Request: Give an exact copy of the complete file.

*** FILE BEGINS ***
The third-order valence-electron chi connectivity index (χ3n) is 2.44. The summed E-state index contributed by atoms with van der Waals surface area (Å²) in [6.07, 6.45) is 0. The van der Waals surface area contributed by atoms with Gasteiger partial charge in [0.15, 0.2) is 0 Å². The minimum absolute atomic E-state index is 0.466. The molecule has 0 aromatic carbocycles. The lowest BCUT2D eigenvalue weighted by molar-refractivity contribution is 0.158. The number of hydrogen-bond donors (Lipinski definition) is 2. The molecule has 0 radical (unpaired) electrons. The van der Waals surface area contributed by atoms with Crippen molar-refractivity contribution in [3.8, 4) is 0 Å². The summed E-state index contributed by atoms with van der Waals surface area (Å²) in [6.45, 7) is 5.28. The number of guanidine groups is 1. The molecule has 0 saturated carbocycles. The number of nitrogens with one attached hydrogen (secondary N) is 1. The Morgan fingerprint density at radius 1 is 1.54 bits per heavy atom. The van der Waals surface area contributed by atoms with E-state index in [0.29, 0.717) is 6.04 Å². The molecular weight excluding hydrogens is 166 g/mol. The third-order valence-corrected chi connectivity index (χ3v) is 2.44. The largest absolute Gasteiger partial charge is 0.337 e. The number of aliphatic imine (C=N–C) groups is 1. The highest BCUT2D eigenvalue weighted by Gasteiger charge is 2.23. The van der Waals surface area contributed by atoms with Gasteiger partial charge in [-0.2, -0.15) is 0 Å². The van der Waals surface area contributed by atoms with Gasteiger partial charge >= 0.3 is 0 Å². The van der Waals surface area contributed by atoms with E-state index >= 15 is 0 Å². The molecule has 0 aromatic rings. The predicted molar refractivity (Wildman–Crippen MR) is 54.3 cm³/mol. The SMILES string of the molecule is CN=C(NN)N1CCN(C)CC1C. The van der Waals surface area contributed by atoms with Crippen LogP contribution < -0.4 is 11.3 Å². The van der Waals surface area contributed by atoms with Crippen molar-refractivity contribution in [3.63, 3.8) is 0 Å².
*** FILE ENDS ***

The third-order valence-electron chi connectivity index (χ3n) is 2.44. The summed E-state index contributed by atoms with van der Waals surface area (Å²) in [6.07, 6.45) is 0. The van der Waals surface area contributed by atoms with Gasteiger partial charge in [0.15, 0.2) is 0 Å². The minimum absolute atomic E-state index is 0.466. The molecule has 0 aromatic carbocycles. The lowest BCUT2D eigenvalue weighted by molar-refractivity contribution is 0.158. The number of hydrogen-bond donors (Lipinski definition) is 2. The molecule has 0 radical (unpaired) electrons. The van der Waals surface area contributed by atoms with Crippen molar-refractivity contribution in [3.8, 4) is 0 Å². The summed E-state index contributed by atoms with van der Waals surface area (Å²) in [6.45, 7) is 5.28. The number of guanidine groups is 1. The molecule has 0 saturated carbocycles. The number of nitrogens with one attached hydrogen (secondary N) is 1. The Morgan fingerprint density at radius 1 is 1.54 bits per heavy atom. The van der Waals surface area contributed by atoms with E-state index in [0.29, 0.717) is 6.04 Å². The molecular weight excluding hydrogens is 166 g/mol. The third-order valence-corrected chi connectivity index (χ3v) is 2.44. The largest absolute Gasteiger partial charge is 0.337 e. The number of aliphatic imine (C=N–C) groups is 1. The highest BCUT2D eigenvalue weighted by Gasteiger charge is 2.23. The van der Waals surface area contributed by atoms with Gasteiger partial charge in [-0.2, -0.15) is 0 Å². The van der Waals surface area contributed by atoms with Gasteiger partial charge >= 0.3 is 0 Å². The van der Waals surface area contributed by atoms with E-state index >= 15 is 0 Å². The molecule has 0 aromatic rings. The predicted molar refractivity (Wildman–Crippen MR) is 54.3 cm³/mol. The SMILES string of the molecule is CN=C(NN)N1CCN(C)CC1C. The van der Waals surface area contributed by atoms with Crippen LogP contribution < -0.4 is 11.3 Å². The van der Waals surface area contributed by atoms with Crippen molar-refractivity contribution in [3.63, 3.8) is 0 Å².